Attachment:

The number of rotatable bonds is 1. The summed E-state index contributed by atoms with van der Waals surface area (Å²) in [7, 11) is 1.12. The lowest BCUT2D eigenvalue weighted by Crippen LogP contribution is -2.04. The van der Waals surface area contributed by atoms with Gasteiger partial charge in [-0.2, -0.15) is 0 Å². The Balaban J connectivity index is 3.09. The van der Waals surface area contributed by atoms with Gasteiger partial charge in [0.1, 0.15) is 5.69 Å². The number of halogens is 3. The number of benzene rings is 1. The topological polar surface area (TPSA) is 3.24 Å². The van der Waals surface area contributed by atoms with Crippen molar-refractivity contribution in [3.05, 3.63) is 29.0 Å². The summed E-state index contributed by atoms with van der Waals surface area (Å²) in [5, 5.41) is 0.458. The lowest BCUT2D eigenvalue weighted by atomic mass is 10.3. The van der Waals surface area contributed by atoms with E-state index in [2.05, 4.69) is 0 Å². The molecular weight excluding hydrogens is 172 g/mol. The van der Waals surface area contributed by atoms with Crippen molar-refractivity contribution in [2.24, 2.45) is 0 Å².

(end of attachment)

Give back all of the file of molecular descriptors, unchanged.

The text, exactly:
The number of rotatable bonds is 1. The summed E-state index contributed by atoms with van der Waals surface area (Å²) in [7, 11) is 1.12. The lowest BCUT2D eigenvalue weighted by Crippen LogP contribution is -2.04. The van der Waals surface area contributed by atoms with Gasteiger partial charge in [-0.2, -0.15) is 0 Å². The Balaban J connectivity index is 3.09. The van der Waals surface area contributed by atoms with Gasteiger partial charge in [0.1, 0.15) is 5.69 Å². The number of halogens is 3. The number of benzene rings is 1. The topological polar surface area (TPSA) is 3.24 Å². The van der Waals surface area contributed by atoms with Crippen molar-refractivity contribution in [3.05, 3.63) is 29.0 Å². The summed E-state index contributed by atoms with van der Waals surface area (Å²) in [5, 5.41) is 0.458. The lowest BCUT2D eigenvalue weighted by atomic mass is 10.3. The van der Waals surface area contributed by atoms with E-state index in [2.05, 4.69) is 0 Å². The molecular weight excluding hydrogens is 172 g/mol. The van der Waals surface area contributed by atoms with Crippen molar-refractivity contribution in [2.24, 2.45) is 0 Å².